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GCN Circular 700

Subject
GRB000528: follow-up X-ray measurements and update of IPN annulus
Date
2000-06-13T18:52:48Z (24 years ago)
From
Jean int Zand at SRON <jeanz@sron.nl>
GRB000528: follow-up X-ray measurements and update of IPN annulus 

E. Kuulkers, L. Kuiper, J.J.M. in 't Zand, J. Heise (Space Research
Organization Netherlands), L.A. Antonelli (Osservatorio Astronomico di Roma),
K. Hurley (University of California, Berkeley), L. Salotti (ASI, Rome),
M. Stornelli, G. Celidonio (Telespazio, Rome), E. Costa, M. Feroci, 
G. Gandolfi (IAS-CNR, Rome), F. Frontera (ITESRE-CNR, Bologna, and University
of Ferrara) L. Nicastro (IFCAI-CNR, Palermo), T. Cline (NASA Goddard Space
Flight Center), E Mazets (Ioffe Physici-Technical Institute, St. Petersburg), 
C. Guidorzi, and E. Montanari (University of Ferrara) report:

The BeppoSAX narrow-field instruments observed the region of GRB000528 twice:
from May 28.71 to May 29.57 UT (TOO1, 8.3-28.9 hours after the burst) and
from May 31.65 to June 1.49 (TOO2). The total exposure time obtained with
the Medium-Energy Concentrator Spectrometers (MECS) is 58 ksec. Two X-ray
sources close to one another were detected in the field, one at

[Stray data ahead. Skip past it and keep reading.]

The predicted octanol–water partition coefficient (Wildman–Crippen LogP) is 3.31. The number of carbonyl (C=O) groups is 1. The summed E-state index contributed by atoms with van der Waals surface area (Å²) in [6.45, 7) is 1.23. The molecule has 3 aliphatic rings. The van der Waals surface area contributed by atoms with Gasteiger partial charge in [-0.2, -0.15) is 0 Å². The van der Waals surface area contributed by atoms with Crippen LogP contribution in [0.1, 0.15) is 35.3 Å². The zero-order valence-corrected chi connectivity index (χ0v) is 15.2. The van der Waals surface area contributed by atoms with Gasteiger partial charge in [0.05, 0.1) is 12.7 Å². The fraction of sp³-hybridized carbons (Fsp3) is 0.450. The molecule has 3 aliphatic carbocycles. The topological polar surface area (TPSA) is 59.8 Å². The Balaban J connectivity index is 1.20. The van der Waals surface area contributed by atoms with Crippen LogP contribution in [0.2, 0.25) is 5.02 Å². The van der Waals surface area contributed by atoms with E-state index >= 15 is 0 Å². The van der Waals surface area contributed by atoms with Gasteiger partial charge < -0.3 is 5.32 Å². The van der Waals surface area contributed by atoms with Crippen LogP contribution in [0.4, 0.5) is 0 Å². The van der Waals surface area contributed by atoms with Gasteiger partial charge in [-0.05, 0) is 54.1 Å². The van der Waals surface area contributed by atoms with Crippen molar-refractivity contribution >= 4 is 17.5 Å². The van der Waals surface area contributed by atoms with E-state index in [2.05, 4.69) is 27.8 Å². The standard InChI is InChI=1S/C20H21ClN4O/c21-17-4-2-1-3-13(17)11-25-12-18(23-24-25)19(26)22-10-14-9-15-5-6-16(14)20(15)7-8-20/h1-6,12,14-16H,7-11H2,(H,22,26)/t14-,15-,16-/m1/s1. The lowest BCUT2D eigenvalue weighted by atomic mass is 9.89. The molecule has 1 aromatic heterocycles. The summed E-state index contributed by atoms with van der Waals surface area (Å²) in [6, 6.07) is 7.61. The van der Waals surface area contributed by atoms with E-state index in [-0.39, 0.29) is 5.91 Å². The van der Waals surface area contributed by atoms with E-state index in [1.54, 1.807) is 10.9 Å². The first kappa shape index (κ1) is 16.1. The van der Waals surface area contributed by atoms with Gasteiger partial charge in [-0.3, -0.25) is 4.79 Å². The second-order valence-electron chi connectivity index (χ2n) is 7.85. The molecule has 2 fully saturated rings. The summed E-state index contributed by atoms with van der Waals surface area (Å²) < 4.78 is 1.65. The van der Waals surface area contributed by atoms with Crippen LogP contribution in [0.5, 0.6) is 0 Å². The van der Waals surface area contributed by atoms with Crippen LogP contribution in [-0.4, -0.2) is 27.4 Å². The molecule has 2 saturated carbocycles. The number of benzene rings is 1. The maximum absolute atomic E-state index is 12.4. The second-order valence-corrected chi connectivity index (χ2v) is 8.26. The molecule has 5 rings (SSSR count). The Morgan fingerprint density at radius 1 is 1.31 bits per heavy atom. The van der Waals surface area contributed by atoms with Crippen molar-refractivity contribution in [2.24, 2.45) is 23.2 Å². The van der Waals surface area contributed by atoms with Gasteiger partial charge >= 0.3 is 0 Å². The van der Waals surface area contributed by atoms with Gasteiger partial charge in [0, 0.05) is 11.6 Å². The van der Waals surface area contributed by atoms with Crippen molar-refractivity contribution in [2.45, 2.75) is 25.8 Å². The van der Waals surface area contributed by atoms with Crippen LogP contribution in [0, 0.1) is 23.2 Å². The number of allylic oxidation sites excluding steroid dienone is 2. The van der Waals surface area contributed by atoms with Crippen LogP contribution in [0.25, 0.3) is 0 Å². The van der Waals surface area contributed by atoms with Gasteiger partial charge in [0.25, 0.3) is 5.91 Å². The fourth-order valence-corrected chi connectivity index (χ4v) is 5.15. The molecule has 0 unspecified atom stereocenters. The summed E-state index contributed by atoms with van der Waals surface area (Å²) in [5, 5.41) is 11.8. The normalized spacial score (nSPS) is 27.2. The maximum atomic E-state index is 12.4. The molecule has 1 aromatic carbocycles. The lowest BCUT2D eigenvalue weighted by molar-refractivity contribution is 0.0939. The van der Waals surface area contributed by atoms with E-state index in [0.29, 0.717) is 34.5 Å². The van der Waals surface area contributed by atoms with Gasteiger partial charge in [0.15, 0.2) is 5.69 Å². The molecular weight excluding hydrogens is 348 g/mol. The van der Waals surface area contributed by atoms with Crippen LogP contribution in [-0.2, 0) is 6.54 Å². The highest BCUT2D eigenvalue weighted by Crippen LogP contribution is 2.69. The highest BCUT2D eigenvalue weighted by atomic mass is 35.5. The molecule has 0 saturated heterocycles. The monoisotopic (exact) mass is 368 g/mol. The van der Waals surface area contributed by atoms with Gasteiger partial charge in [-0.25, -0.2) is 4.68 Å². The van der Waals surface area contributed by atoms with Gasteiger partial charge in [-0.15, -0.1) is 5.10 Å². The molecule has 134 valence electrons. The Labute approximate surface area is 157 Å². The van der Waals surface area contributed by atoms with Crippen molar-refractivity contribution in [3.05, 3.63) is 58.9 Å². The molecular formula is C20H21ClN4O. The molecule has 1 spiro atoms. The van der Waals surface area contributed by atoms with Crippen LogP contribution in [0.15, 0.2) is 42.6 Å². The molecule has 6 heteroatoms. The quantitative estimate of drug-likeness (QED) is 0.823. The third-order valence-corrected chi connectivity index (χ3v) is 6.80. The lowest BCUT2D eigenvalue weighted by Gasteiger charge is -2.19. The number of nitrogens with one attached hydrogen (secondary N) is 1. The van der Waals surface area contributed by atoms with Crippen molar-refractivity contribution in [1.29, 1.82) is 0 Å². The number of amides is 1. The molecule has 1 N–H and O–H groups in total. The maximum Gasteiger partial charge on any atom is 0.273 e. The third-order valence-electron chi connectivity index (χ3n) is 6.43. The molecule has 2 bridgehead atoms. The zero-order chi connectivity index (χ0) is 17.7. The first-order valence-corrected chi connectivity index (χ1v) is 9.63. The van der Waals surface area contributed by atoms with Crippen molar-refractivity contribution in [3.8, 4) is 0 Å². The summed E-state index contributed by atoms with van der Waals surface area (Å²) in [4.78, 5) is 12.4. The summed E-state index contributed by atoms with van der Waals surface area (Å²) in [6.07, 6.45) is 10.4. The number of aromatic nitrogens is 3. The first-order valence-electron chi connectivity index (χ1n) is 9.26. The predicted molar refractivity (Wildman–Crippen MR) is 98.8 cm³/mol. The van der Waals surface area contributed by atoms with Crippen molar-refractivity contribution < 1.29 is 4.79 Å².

R.A. = 10h 45h 28m, Dec. = -33d 58' 14" (J2000.0), which we designate as
1SAX J1045.5-3358 (object 1 in GCN 683), and the other at R.A. = 10h 45m 08s,
Dec. = -33d 59' 26", which we designate as 1SAX J1045.1-3359 (object 2 in GCN
683). Both sources have a conservative positional error of 1.5'. Object 2 is
inside the WFC error region (GCN 677) while the centroid of object 1 is 2.5
arcmin outside that region. We note that a bright and archival radio source
has been reported coincident with object 1 (GCN 686). A refined IPN analysis
using Ulysses, BeppoSAX, and Konus data indicates that object 1 is far less
consistent with the IPN annuli than object 2. The countrates for object 1
in MECS units 2 and 3 combined are (2.10+/-0.44)E-3 and (1.21+/-0.36)E-3 c/s
for TOO1 and TOO2 respectively and for object 2 (2.40+/-0.46)E-3 and
(0.65+/-0.32)E-3 c/s. Object 2 shows the strongest fading. Based on all
pieces of information, we identify object 2 (1SAX J1045.1-3359) as the
likely X-ray afterglow of GRB 000528.

For maps of the error regions, see URL http://wfc.sron.nl/GRB000528/

Neither the WFC nor the GRBM observed the delayed emission 600 s after
the burst (GCN 681); the source was unocculted at this time, and this
emission would have been detected with high significance if it had
originated from this source.  We conclude that this emission was either
solar in origin, or possibly from a different GRB.

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